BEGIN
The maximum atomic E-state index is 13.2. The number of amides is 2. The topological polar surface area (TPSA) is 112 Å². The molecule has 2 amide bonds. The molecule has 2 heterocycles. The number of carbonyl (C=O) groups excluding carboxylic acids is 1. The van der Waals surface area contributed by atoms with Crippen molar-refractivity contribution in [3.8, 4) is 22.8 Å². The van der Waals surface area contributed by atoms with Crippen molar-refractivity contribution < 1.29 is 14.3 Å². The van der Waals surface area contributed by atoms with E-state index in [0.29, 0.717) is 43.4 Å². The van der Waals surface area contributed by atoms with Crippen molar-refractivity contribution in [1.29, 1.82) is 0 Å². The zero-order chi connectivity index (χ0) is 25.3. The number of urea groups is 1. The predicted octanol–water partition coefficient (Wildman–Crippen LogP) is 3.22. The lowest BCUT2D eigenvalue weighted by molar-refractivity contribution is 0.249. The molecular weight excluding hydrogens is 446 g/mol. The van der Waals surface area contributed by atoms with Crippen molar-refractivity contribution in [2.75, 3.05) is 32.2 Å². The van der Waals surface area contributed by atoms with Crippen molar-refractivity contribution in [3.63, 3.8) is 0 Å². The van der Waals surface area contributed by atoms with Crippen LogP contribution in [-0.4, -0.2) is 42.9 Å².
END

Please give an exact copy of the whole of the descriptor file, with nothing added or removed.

The maximum atomic E-state index is 13.2. The number of amides is 2. The topological polar surface area (TPSA) is 112 Å². The molecule has 2 amide bonds. The molecule has 2 heterocycles. The number of carbonyl (C=O) groups excluding carboxylic acids is 1. The van der Waals surface area contributed by atoms with Crippen molar-refractivity contribution in [3.8, 4) is 22.8 Å². The van der Waals surface area contributed by atoms with Crippen molar-refractivity contribution < 1.29 is 14.3 Å². The van der Waals surface area contributed by atoms with E-state index in [0.29, 0.717) is 43.4 Å². The van der Waals surface area contributed by atoms with Crippen molar-refractivity contribution in [1.29, 1.82) is 0 Å². The zero-order chi connectivity index (χ0) is 25.3. The number of urea groups is 1. The predicted octanol–water partition coefficient (Wildman–Crippen LogP) is 3.22. The lowest BCUT2D eigenvalue weighted by molar-refractivity contribution is 0.249. The molecular weight excluding hydrogens is 446 g/mol. The van der Waals surface area contributed by atoms with Crippen molar-refractivity contribution in [2.75, 3.05) is 32.2 Å². The van der Waals surface area contributed by atoms with Crippen molar-refractivity contribution in [3.63, 3.8) is 0 Å². The van der Waals surface area contributed by atoms with Crippen LogP contribution in [-0.4, -0.2) is 42.9 Å².